Two top Mississippi leaders made news this week.
The first is Congressman Bennie Thompson, the only Democrat – and the only African American – in the Mississippi delegation. Thompson is chairing the House select committee’s investigation of the January 6 pro-Trump assault on the U.S. Capitol, and kicked off the committee’s first public session on Tuesday.
I found Thompson’s opening remarks starkly eloquent, and chillingly on point. Saying that his committee still has much to uncover about what many now recognize as an attempted coup, important facts are already well known: “We know that the insurrection on Jan. 6th was a violent attack that involved vicious assaults on law enforcement. We know there is evidence it was a coordinated, planned attack. We know that men and women who stormed the Capitol wanted to derail the peaceful transfer of power in this country. We know that seven people lost their lives, that more than 140 police officers suffered injuries. We know that efforts to subvert our democracy are ongoing, and a major part of the select committee’s work will be to find ways to eliminate that threat. We know that the rioters came dangerously close to succeeding…..”
Though I met Congressman Thompson on campus once quite a few years ago, I certainly don’t know the man; he is not “my” Congressman, and I have not followed his voting record or his political career. But I know I felt very good seeing and hearing him in the national limelight. Say what you will about Speaker Pelosi (I am not a fan), she made a good pick with Bennie Thompson, and did a big favor for Mississippi.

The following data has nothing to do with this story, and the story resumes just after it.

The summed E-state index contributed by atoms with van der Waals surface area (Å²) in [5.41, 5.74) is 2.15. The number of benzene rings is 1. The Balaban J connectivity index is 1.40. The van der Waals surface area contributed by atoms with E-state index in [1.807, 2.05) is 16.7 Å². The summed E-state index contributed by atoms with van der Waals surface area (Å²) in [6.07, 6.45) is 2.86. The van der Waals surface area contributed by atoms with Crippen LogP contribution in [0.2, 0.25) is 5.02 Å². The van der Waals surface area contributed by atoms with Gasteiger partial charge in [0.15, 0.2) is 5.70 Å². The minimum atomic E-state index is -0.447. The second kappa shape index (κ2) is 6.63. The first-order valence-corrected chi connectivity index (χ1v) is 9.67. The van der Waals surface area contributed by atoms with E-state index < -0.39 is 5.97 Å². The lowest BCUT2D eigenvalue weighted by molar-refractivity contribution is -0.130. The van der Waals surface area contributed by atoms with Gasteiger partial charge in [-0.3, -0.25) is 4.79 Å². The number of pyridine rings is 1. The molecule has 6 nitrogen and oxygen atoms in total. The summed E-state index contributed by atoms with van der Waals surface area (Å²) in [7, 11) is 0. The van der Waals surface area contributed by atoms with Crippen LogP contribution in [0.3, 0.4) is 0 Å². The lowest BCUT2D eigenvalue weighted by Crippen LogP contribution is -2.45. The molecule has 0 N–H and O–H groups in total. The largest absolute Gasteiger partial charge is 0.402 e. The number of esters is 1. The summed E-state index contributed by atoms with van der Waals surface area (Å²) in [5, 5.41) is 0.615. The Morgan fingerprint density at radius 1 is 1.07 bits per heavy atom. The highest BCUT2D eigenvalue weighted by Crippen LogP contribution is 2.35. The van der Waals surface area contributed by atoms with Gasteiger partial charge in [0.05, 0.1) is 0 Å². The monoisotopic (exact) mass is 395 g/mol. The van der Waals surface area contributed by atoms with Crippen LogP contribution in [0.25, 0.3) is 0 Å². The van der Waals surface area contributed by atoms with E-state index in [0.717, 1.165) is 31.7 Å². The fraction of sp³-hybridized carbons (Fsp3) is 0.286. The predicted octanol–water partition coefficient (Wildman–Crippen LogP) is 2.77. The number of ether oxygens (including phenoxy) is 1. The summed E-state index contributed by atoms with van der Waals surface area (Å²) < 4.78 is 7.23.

Contrast Thompson’s image of leadership this week with our governor’s, the other prominent Mississippi figure prominent in the news. With the Delta variant of COVID raging, rapidly pushing infection, hospitalization, and death rates exponentially higher in our woefully under-vaccinated state, Reeves was for the most part sickly silent on the need for energetic measures to beat back the surging virus – “I just encourage Mississippians to protect themselves. And for those who don’t make that choice I respect your right to make that choice.”
Even as other Republican figures, duly alarmed by the latest COVID wave, have become enthusiastic cheerleaders for vaccination, Gov. Reeves seems to have simply ignored the building health crisis, attending out of state political events and soccer tournaments, according to reporting by Mississippi Today. Looking at the rapidly approaching onset of school openings, a deeply concerned Mississippi Association of Educators urged the governor to institute a statewide school mask mandate; in response, Reeves’ office issued this statement on his behalf – “Governor Reeves has no intention of requiring students and staff to wear masks when they’re in school this fall.”
Congressman Thompson is preoccupied with salvaging and strengthening what’s left of our damaged democracy, while Governor Reeves seems principally concerned with preserving his standing with the most far right wing of his political base, consequences to the public health be damned.
Which image of Mississippi leadership should we prefer to project to the nation and the world?